What Public Transit Once Looked Like in Toronto

On in SagesTO by

St GeorgeTaking the streetcar today, packed with commuters, you probably weren’t thinking about the historical significance of your TTC ride. Transit in the city began in the 1880s with the arrival of horse-drawn stagecoaches, travelling along Yonge Street between Yorkville and St. Lawrence Market. The Toronto Transportation Commission took over the street railways in 1921, adding new routes and services from midtown to the downtown core. The first underground subway arrived in 1954, a flashy red Gloucester train, on the newly constructed Yonge Street Line, running from Eglinton to Union Station. The cost for a ride was about 15 cents (5 cents for children), and was split into fare zones (this would later change into a flat fare system).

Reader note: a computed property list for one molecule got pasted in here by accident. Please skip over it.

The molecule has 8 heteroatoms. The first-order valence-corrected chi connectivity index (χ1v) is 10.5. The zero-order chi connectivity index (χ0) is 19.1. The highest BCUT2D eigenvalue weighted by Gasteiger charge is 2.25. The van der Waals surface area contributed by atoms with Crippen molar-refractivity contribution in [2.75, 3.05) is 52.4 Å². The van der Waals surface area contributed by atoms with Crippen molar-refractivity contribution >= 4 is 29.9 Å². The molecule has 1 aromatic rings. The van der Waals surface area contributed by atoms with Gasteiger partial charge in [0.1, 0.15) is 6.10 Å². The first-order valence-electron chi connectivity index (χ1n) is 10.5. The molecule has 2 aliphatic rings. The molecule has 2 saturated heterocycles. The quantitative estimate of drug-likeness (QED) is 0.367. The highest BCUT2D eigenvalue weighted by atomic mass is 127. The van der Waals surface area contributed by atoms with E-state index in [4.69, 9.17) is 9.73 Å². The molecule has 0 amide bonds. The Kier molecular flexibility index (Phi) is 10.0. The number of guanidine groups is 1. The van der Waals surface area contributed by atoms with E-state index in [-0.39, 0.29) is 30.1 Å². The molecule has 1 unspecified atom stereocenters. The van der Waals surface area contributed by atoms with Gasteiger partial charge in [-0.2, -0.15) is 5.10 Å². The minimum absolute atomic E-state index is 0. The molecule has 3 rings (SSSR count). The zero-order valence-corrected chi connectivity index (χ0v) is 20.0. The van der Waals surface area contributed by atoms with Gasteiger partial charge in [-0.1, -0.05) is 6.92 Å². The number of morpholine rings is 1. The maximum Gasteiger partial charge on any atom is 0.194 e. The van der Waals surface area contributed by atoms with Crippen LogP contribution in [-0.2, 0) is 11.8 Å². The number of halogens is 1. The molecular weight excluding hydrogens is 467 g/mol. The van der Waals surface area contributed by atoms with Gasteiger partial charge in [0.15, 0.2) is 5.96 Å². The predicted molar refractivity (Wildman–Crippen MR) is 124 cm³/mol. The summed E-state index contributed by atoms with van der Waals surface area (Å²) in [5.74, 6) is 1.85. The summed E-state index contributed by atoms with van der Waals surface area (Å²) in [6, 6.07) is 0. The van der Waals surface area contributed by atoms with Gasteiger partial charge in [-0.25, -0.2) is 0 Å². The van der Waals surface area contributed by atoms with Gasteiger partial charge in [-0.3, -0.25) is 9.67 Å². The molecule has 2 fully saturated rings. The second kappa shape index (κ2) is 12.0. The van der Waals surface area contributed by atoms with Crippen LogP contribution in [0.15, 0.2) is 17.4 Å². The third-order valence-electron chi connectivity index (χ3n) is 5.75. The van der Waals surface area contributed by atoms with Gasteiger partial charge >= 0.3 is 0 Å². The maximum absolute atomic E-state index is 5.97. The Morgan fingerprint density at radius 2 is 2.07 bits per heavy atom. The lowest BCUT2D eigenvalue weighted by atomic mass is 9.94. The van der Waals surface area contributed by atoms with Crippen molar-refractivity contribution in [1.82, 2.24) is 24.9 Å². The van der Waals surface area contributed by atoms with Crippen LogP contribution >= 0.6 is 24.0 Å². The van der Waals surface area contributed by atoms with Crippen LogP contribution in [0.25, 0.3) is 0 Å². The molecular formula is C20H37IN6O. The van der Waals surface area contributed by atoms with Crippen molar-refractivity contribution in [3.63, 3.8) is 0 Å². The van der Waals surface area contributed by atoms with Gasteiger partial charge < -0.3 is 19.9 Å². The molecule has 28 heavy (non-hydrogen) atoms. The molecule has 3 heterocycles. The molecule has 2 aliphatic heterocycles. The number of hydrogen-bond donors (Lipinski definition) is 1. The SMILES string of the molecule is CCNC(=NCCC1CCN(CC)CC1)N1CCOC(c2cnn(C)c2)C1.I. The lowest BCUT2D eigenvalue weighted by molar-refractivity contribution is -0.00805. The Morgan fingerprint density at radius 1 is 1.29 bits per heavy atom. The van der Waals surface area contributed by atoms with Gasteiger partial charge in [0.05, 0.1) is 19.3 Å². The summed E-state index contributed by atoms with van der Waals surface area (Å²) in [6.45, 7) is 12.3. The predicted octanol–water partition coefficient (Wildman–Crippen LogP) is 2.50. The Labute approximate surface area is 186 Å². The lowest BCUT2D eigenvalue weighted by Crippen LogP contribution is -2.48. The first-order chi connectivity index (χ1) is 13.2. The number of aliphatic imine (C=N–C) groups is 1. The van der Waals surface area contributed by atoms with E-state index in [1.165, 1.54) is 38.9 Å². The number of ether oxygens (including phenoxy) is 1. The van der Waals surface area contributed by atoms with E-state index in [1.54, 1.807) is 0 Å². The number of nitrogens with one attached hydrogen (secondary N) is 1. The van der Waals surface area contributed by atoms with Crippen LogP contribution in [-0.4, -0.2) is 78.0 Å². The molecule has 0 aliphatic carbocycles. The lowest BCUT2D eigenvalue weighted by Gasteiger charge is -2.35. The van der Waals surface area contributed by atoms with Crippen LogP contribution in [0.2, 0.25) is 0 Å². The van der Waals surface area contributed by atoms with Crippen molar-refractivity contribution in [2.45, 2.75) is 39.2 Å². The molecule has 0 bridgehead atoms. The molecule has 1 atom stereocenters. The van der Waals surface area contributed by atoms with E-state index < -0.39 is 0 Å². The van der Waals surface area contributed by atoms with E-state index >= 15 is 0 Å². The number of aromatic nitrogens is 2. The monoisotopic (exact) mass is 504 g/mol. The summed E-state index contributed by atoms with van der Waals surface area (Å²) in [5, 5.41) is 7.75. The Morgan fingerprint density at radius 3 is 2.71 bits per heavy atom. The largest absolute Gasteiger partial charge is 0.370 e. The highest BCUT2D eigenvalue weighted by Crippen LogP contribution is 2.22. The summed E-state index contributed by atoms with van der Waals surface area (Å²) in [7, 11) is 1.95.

Here are a few fun facts about the TTC.

1. The subway stops originally had different names. Initially, “Dundas West station was known as Vincent, Spadina station was referred to as Walmer and the station at Bay Street was listed as Yorkville.”

2. There two (not just one) secret underground subway stations. Both lower Bay station and the lesser known Lower Queen station have been abandoned for years. Lower Bay was used for only six months in 1966 and Lower Queen, built for a streetcar line, was scrapped for a subway instead.

3. When the subway first opened, there were no public toilets at any stations. Previously, Toronto had underground public washrooms at various intersections, but these were removed shortly after the construction of the subway.

Travel back in time and see what public transit once looked like in Toronto.

Horse-drawn streetcar, 1880s

TTC 1925
Track construction, 1925

Rosedale Bus
Rosedale bus route, 1928

Spadina 40
Spadina, 1940s

Roncesvalles, 1950s

Gloucester train near Davisville, 1954

Dupont streetcar, 1960s

TTC 1969
TTC, 1969

TTC poster
Vintage subway map, 1958

Photos via Transit Toronto, Spacing.ca


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